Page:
Britain’s army of home workers could come to a standstill as 45,000 workers from BT could be about to strike nationally for the first time in more than 30 years in a row over jobs.
Some 45,000 members of the Communications Workers Union (CWU) in BT, Openreach and EE are set to be balloted over the issue.
CWU deputy general secretary Andy Kerr says ‘the door is still open’ for discussions or the communications giant could be facing its first national industrial action since the late 1980s.
BT’s 45,000 home workers are set to be balloted over potential national strike action, the first since the 1980s
If it was to go ahead, the strike action could have a huge effect on people working from home who rely on their broadband.
Mr Kerr said: ‘This is a decision we did not want to take.
‘Last year, our members delivered a huge yes vote in a consultative ballot, but BT Group are still in denial.
‘We want to assure businesses and the public that we do not want to see disruptions to services. This action is about protecting our members, but also it is about protecting the service they provide to homes and businesses.
CWU general secretary Dave Ward praised BT’s thousands of workers who have worked throughout the pandemic
‘My message to BT Group is that our door is still open, and we want to resolve this dispute, but this will require a huge shift in attitude from the company.
‘My message to our members is to continue supporting their union and prepare to deliver a massive ‘yes’ vote.
The ongoing dispute over compulsory redundancies and the closure of sites, has been running for over a year.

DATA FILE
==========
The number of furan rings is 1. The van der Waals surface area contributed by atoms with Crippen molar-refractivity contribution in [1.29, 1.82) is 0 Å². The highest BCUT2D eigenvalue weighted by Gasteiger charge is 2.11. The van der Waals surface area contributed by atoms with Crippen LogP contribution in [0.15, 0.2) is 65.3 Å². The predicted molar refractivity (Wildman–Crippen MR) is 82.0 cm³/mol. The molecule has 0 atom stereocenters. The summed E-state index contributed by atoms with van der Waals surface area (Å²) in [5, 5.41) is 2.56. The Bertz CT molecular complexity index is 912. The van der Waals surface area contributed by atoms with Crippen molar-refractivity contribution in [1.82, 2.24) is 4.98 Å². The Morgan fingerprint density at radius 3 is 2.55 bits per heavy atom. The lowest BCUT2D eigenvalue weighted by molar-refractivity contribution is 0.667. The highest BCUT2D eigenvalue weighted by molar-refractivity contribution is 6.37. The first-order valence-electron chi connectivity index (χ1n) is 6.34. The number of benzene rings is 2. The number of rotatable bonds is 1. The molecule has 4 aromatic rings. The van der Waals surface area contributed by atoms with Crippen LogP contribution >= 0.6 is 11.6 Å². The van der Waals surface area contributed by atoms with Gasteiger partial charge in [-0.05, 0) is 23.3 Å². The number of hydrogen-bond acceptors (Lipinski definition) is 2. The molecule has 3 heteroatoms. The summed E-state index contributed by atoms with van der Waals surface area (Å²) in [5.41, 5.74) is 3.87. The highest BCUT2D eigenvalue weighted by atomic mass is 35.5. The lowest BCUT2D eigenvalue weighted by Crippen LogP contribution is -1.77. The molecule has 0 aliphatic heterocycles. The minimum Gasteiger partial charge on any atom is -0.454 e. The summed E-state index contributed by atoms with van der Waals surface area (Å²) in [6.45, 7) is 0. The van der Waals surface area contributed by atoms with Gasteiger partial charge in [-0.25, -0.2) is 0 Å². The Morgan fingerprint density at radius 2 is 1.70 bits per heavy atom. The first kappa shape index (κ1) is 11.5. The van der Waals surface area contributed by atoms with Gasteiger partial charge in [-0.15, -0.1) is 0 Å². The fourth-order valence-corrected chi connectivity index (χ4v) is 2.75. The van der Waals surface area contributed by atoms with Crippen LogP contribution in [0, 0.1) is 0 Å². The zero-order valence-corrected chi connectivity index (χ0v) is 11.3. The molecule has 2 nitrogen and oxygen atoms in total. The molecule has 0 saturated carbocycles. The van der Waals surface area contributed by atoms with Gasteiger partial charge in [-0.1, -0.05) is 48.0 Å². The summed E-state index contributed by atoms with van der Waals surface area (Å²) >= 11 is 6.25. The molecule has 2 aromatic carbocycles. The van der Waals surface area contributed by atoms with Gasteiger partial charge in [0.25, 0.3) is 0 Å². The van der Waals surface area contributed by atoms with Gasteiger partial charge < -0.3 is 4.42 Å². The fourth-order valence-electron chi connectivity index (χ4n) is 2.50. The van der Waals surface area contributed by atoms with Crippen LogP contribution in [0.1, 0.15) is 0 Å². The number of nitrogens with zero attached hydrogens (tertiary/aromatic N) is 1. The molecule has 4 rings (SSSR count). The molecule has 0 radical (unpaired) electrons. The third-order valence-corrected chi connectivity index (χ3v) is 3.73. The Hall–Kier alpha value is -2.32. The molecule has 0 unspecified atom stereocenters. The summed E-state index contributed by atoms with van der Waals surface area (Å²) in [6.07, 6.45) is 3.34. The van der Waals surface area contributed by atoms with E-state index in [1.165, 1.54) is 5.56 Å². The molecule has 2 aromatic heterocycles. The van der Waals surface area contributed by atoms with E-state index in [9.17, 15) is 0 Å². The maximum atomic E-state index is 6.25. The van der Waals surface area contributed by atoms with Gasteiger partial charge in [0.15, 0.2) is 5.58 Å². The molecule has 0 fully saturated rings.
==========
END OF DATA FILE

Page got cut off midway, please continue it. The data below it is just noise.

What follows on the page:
If the ballots come back yes the national strike action would be the first by BT since 1987 when about 117,000 engineers walked out over the refusal to reinstate engineers suspended during a dispute over pay and working conditions.
CWU general secretary Dave Ward added: ‘Thousands of our members across BT, Openreach and EE have been key workers during the pandemic.
‘They have kept the country connected, held together the home working revolution and enabled the wheels of the economy to keep moving – all whilst dealing with the realities of the pandemic themselves.
‘Their reward from BT Group has been the threat of compulsory redundancy or the closure of their workplace.’
Workers are pictured outside Fleet Building in London in 1987 when 117,000 engineers went on strike
The industrial action in the 1980s was the last time there was a national strike of BT workers
A spokesman for BT said of the threats: ‘We’re disappointed that CWU is contemplating industrial action, though the union has not started the formal industrial action process. We remain committed to discussing the concerns they have raised.
‘BT needs to go through a period of immense change and investment to modernise itself for the future.
‘Once complete, we will have a much simpler operating model with fewer people and we’ll be better able to serve our customers.
‘Such change is always difficult – that’s why we have been discussing our plans with the unions and will continue to do so.’
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